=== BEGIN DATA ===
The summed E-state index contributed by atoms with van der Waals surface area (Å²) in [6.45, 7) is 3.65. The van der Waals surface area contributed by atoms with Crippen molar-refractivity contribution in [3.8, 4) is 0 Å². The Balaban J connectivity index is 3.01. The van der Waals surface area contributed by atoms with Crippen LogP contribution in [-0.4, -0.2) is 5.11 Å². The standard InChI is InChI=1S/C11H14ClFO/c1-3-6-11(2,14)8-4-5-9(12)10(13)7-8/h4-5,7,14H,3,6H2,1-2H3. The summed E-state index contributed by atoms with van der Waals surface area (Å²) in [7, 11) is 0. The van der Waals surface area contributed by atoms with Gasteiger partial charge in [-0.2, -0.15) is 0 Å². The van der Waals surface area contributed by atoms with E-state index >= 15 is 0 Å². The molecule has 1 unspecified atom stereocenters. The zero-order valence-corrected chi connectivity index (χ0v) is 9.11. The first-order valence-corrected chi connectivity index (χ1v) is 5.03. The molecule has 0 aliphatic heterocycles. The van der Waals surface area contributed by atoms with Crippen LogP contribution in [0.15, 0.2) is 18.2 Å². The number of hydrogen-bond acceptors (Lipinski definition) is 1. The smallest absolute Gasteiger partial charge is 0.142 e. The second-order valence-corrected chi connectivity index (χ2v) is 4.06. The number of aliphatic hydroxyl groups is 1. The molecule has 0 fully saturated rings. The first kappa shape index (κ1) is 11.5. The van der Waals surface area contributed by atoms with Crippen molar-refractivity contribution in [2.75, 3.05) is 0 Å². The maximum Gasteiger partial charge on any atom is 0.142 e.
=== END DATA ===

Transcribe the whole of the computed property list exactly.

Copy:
The summed E-state index contributed by atoms with van der Waals surface area (Å²) in [6.45, 7) is 3.65. The van der Waals surface area contributed by atoms with Crippen molar-refractivity contribution in [3.8, 4) is 0 Å². The Balaban J connectivity index is 3.01. The van der Waals surface area contributed by atoms with Crippen LogP contribution in [-0.4, -0.2) is 5.11 Å². The standard InChI is InChI=1S/C11H14ClFO/c1-3-6-11(2,14)8-4-5-9(12)10(13)7-8/h4-5,7,14H,3,6H2,1-2H3. The summed E-state index contributed by atoms with van der Waals surface area (Å²) in [7, 11) is 0. The van der Waals surface area contributed by atoms with Gasteiger partial charge in [-0.2, -0.15) is 0 Å². The van der Waals surface area contributed by atoms with E-state index >= 15 is 0 Å². The molecule has 1 unspecified atom stereocenters. The zero-order valence-corrected chi connectivity index (χ0v) is 9.11. The first-order valence-corrected chi connectivity index (χ1v) is 5.03. The molecule has 0 aliphatic heterocycles. The van der Waals surface area contributed by atoms with Crippen LogP contribution in [0.15, 0.2) is 18.2 Å². The number of hydrogen-bond acceptors (Lipinski definition) is 1. The smallest absolute Gasteiger partial charge is 0.142 e. The second-order valence-corrected chi connectivity index (χ2v) is 4.06. The number of aliphatic hydroxyl groups is 1. The molecule has 0 fully saturated rings. The first kappa shape index (κ1) is 11.5. The van der Waals surface area contributed by atoms with Crippen molar-refractivity contribution in [2.75, 3.05) is 0 Å². The maximum Gasteiger partial charge on any atom is 0.142 e.